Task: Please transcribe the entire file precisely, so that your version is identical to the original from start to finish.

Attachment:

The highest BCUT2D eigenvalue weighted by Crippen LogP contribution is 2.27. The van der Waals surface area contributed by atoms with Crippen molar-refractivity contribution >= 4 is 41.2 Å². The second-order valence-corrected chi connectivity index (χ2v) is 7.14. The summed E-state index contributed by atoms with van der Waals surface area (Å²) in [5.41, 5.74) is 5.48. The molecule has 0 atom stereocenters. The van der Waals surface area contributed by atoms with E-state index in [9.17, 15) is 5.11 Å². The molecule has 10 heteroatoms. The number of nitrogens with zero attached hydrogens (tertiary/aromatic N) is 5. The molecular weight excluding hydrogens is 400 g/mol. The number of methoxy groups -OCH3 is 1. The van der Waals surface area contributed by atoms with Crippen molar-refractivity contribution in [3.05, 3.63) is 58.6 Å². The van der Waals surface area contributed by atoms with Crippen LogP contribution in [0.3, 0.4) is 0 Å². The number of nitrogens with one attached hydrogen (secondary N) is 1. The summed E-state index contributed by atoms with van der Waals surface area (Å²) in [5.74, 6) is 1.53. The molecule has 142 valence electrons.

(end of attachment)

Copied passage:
The highest BCUT2D eigenvalue weighted by Crippen LogP contribution is 2.27. The van der Waals surface area contributed by atoms with Crippen molar-refractivity contribution >= 4 is 41.2 Å². The second-order valence-corrected chi connectivity index (χ2v) is 7.14. The summed E-state index contributed by atoms with van der Waals surface area (Å²) in [5.41, 5.74) is 5.48. The molecule has 0 atom stereocenters. The van der Waals surface area contributed by atoms with E-state index in [9.17, 15) is 5.11 Å². The molecule has 10 heteroatoms. The number of nitrogens with zero attached hydrogens (tertiary/aromatic N) is 5. The molecular weight excluding hydrogens is 400 g/mol. The number of methoxy groups -OCH3 is 1. The van der Waals surface area contributed by atoms with Crippen molar-refractivity contribution in [3.05, 3.63) is 58.6 Å². The van der Waals surface area contributed by atoms with Crippen LogP contribution in [0.3, 0.4) is 0 Å². The number of nitrogens with one attached hydrogen (secondary N) is 1. The summed E-state index contributed by atoms with van der Waals surface area (Å²) in [5.74, 6) is 1.53. The molecule has 142 valence electrons.